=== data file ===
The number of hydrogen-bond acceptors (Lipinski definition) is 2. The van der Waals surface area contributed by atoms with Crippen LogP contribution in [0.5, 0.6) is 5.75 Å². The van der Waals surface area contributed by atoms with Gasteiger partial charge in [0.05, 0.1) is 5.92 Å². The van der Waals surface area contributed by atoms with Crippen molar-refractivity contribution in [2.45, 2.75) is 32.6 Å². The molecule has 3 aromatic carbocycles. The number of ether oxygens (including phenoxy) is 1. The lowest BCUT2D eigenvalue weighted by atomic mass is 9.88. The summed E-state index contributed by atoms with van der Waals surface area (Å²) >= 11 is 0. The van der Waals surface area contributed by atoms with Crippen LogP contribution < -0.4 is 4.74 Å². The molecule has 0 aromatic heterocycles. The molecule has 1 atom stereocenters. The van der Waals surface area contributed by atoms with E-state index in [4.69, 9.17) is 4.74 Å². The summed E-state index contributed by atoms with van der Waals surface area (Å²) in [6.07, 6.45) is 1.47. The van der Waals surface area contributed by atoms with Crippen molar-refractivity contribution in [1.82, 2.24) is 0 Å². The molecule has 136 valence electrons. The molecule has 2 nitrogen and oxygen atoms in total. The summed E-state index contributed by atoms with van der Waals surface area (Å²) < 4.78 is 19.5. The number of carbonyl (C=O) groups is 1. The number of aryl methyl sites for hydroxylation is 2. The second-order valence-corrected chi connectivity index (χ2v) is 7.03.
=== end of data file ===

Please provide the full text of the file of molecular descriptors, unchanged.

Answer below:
The number of hydrogen-bond acceptors (Lipinski definition) is 2. The van der Waals surface area contributed by atoms with Crippen LogP contribution in [0.5, 0.6) is 5.75 Å². The van der Waals surface area contributed by atoms with Gasteiger partial charge in [0.05, 0.1) is 5.92 Å². The van der Waals surface area contributed by atoms with Crippen molar-refractivity contribution in [2.45, 2.75) is 32.6 Å². The molecule has 3 aromatic carbocycles. The number of ether oxygens (including phenoxy) is 1. The lowest BCUT2D eigenvalue weighted by atomic mass is 9.88. The summed E-state index contributed by atoms with van der Waals surface area (Å²) >= 11 is 0. The van der Waals surface area contributed by atoms with Crippen LogP contribution < -0.4 is 4.74 Å². The molecule has 0 aromatic heterocycles. The molecule has 1 atom stereocenters. The van der Waals surface area contributed by atoms with E-state index in [4.69, 9.17) is 4.74 Å². The summed E-state index contributed by atoms with van der Waals surface area (Å²) in [6.07, 6.45) is 1.47. The van der Waals surface area contributed by atoms with Crippen molar-refractivity contribution in [1.82, 2.24) is 0 Å². The molecule has 136 valence electrons. The molecule has 2 nitrogen and oxygen atoms in total. The summed E-state index contributed by atoms with van der Waals surface area (Å²) < 4.78 is 19.5. The number of carbonyl (C=O) groups is 1. The number of aryl methyl sites for hydroxylation is 2. The second-order valence-corrected chi connectivity index (χ2v) is 7.03.